The publishing process should not differ much from the one currently used, as Figure 1 below shows. The main thing is to create (arrange for the creation of) a FAIR “twin” of the original research object as submitted.

Figure 1: The flow of research objects through the publishing process (source: ISU article; credit: Jan Velterop and Erik Schultes)

Figure 1: The flow of research objects through the publishing process (source: ISU article; credit: Jan Velterop and Erik Schultes)

Proposed manifesto
For an Academic Publishers’ Implementation Network (APIN) to be recognized as a GO FAIR Implementation Network, a “manifesto” is required. Such a manifesto is meant to articulate critical issues that are of generic importance to the objectives of FAIR, and on which the APIN partners have reached consensus. The proposed manifesto is as follows (see Box 1), and at this stage is subject to agreement, modification, and acceptance by the initial APIN partners.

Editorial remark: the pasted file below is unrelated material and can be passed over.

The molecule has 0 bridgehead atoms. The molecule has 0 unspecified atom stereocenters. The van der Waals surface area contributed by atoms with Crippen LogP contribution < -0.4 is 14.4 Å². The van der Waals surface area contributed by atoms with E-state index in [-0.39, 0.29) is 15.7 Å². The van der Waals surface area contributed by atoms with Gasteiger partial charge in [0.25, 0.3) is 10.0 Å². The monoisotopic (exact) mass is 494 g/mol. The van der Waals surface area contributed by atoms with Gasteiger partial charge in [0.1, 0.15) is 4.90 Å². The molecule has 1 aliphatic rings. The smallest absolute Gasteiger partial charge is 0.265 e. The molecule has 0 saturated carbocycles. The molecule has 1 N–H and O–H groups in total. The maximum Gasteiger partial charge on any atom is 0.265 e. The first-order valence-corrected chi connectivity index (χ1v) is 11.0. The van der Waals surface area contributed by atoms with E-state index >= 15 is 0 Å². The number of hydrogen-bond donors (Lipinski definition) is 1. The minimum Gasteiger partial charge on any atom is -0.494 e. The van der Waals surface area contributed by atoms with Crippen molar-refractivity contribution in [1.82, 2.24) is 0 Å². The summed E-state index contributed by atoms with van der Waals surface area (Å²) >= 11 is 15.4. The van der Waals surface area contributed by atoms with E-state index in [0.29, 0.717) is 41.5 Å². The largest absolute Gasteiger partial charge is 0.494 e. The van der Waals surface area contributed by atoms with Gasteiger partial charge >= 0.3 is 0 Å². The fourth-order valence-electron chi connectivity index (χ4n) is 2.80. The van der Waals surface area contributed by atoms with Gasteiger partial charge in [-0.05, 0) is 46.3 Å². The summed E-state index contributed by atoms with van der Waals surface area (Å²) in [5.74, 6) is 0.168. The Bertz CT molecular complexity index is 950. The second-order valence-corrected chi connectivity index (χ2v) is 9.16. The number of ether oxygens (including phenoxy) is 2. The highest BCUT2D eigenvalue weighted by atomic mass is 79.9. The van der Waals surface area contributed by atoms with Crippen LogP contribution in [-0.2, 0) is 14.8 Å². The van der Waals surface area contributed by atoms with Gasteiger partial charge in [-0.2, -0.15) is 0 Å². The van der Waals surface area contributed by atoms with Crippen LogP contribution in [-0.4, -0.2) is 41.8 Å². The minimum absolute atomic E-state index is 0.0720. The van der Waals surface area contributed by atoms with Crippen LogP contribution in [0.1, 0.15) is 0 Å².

The APIN is envisaged to consist of academic publishing outfits of any stripe, be they commercial ones, society publishers, or preprint platforms. Its main purpose is to develop and promote best practices to “publish for machines” in alignment with the FAIR principles. These best practices would apply to traditional scholarly communication, but with proper addition of machine-readable renditions and components.

All APIN participants commit to comply with the Rules of Engagement of GO FAIR Implementation Networks “Rules of Engagement,” essentially committing to the FAIR Principles and embracing zero tolerance for vendor lock-in formally or otherwise.

Initial Primary Tasks